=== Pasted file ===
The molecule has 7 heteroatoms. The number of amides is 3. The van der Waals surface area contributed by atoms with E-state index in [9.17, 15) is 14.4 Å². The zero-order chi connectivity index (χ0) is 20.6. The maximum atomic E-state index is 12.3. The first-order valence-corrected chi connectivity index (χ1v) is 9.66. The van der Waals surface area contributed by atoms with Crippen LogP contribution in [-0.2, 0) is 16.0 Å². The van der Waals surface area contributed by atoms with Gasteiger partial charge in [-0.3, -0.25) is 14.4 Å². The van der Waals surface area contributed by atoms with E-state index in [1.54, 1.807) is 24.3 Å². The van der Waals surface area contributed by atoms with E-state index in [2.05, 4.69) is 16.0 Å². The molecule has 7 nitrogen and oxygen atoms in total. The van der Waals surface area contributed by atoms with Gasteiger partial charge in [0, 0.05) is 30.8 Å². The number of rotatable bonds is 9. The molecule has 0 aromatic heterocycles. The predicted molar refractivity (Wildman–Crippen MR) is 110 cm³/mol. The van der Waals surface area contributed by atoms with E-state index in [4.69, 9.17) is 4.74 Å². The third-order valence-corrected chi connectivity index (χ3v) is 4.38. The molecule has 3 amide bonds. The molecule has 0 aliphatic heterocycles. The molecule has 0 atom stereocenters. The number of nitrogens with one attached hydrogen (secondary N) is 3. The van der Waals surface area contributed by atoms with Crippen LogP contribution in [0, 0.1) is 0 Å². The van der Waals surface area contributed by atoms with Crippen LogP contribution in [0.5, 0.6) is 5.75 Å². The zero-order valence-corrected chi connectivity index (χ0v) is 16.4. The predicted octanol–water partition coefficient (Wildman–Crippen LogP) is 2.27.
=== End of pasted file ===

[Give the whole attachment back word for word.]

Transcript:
The molecule has 7 heteroatoms. The number of amides is 3. The van der Waals surface area contributed by atoms with E-state index in [9.17, 15) is 14.4 Å². The zero-order chi connectivity index (χ0) is 20.6. The maximum atomic E-state index is 12.3. The first-order valence-corrected chi connectivity index (χ1v) is 9.66. The van der Waals surface area contributed by atoms with Crippen LogP contribution in [-0.2, 0) is 16.0 Å². The van der Waals surface area contributed by atoms with Gasteiger partial charge in [-0.3, -0.25) is 14.4 Å². The van der Waals surface area contributed by atoms with E-state index in [1.54, 1.807) is 24.3 Å². The van der Waals surface area contributed by atoms with E-state index in [2.05, 4.69) is 16.0 Å². The molecule has 7 nitrogen and oxygen atoms in total. The van der Waals surface area contributed by atoms with Gasteiger partial charge in [0, 0.05) is 30.8 Å². The number of rotatable bonds is 9. The molecule has 0 aromatic heterocycles. The predicted molar refractivity (Wildman–Crippen MR) is 110 cm³/mol. The van der Waals surface area contributed by atoms with E-state index in [4.69, 9.17) is 4.74 Å². The third-order valence-corrected chi connectivity index (χ3v) is 4.38. The molecule has 3 amide bonds. The molecule has 0 aliphatic heterocycles. The molecule has 0 atom stereocenters. The number of nitrogens with one attached hydrogen (secondary N) is 3. The van der Waals surface area contributed by atoms with Crippen LogP contribution in [0, 0.1) is 0 Å². The van der Waals surface area contributed by atoms with Crippen LogP contribution in [0.5, 0.6) is 5.75 Å². The zero-order valence-corrected chi connectivity index (χ0v) is 16.4. The predicted octanol–water partition coefficient (Wildman–Crippen LogP) is 2.27.